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#contrasantolina

Santolina Master Plan Threatens South and North Valley Acequias

Summary

The Santolina Development, if approved, would cover more than 13,700 acres of undeveloped land in the southwest portion of Bernalillo County. The plan area is bounded by I-40 to the north, 118th Street and the open space to the east, the Pajarito Mesa on the south, and the area adjacent to the Rio Puerco Valley on the west (Bernalillo County). This entire area, at present, has NO water rights. If this development were to be approved, the water it needs could only be provided by taking it from others, i.e. – Acequias. There is NO available water in the Rio Grande basin.

Brief Acequia History 

New Mexico is a place filled with a unique culture and connection to land and water. It is common for communities to hold a strong sense of place-based knowledge. Here, Acequias play an important role in this traditional knowledge. Acequias are hand-dug irrigation ditches that are one of the oldest water management systems in the United States that dates back to New Spain. This irrigation technology connects New Spain’s framework of water systems to the irrigation technologies from Pueblo Indians. Acequias were created to incorporate water into dry land farming, and their dependence on snowmelt from the mountains make it possible to irrigate crops (Rivera 2). Since water is a vital component to life, it is important to not only highlight the economic fruit that comes from these ancient systems, but also their cultural importance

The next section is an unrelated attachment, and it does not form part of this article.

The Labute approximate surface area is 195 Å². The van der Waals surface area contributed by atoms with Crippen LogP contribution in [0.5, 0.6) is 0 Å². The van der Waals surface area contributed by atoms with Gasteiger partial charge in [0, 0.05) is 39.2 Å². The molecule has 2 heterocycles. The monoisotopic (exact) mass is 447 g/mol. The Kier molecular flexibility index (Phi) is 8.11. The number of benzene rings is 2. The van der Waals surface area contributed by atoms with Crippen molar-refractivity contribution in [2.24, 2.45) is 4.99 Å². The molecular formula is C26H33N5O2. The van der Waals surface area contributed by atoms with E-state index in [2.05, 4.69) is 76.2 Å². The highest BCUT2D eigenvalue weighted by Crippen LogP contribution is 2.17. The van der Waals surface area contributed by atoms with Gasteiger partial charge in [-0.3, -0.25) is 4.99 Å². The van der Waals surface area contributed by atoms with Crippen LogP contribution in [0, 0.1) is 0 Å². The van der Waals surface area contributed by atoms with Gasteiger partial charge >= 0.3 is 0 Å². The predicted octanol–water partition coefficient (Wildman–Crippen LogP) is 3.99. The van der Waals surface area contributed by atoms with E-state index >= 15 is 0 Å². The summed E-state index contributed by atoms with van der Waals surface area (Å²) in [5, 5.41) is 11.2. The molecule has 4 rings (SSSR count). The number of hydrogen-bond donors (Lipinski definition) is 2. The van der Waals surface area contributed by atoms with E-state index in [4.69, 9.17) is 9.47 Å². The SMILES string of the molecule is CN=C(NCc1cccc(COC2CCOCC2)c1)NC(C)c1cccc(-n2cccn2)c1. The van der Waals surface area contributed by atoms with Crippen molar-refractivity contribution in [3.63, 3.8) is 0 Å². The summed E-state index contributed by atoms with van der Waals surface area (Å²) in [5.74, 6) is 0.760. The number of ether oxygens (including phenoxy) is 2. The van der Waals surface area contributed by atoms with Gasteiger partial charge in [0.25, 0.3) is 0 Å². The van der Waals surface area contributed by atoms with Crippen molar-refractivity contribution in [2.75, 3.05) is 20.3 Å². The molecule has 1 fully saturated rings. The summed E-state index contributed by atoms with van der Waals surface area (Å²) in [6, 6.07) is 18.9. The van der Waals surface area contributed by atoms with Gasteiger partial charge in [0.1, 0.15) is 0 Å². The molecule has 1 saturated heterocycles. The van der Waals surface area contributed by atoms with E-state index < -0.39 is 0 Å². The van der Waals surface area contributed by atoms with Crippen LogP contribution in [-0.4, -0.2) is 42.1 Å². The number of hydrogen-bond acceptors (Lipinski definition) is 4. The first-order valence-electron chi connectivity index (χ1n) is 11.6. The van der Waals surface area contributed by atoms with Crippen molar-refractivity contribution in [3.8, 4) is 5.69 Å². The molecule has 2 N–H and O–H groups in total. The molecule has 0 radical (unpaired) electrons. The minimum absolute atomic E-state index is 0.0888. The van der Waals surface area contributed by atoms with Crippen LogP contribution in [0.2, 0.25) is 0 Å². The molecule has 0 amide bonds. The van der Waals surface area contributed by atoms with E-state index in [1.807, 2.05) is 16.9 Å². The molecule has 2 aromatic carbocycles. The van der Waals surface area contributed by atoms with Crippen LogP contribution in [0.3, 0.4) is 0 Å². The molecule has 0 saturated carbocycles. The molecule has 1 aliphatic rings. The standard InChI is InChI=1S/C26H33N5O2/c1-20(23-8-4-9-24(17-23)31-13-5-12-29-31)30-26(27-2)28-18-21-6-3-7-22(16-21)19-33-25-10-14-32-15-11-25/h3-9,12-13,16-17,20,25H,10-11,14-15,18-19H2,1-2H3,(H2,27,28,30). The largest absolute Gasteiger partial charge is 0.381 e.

Definition of Acequia

La Acequia: The acequia has both a physical and a social definition. The world acequia refers to the water canal that carries irrigation water from the river to fields and refers to the irrigation infrastructure along the way. The word acequia also refers to the community of families who use the acequia for irrigation. For example, one would say, “I belong to the Acequia del Monte.” (Lopez 10)

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What is the Importance of Acequias?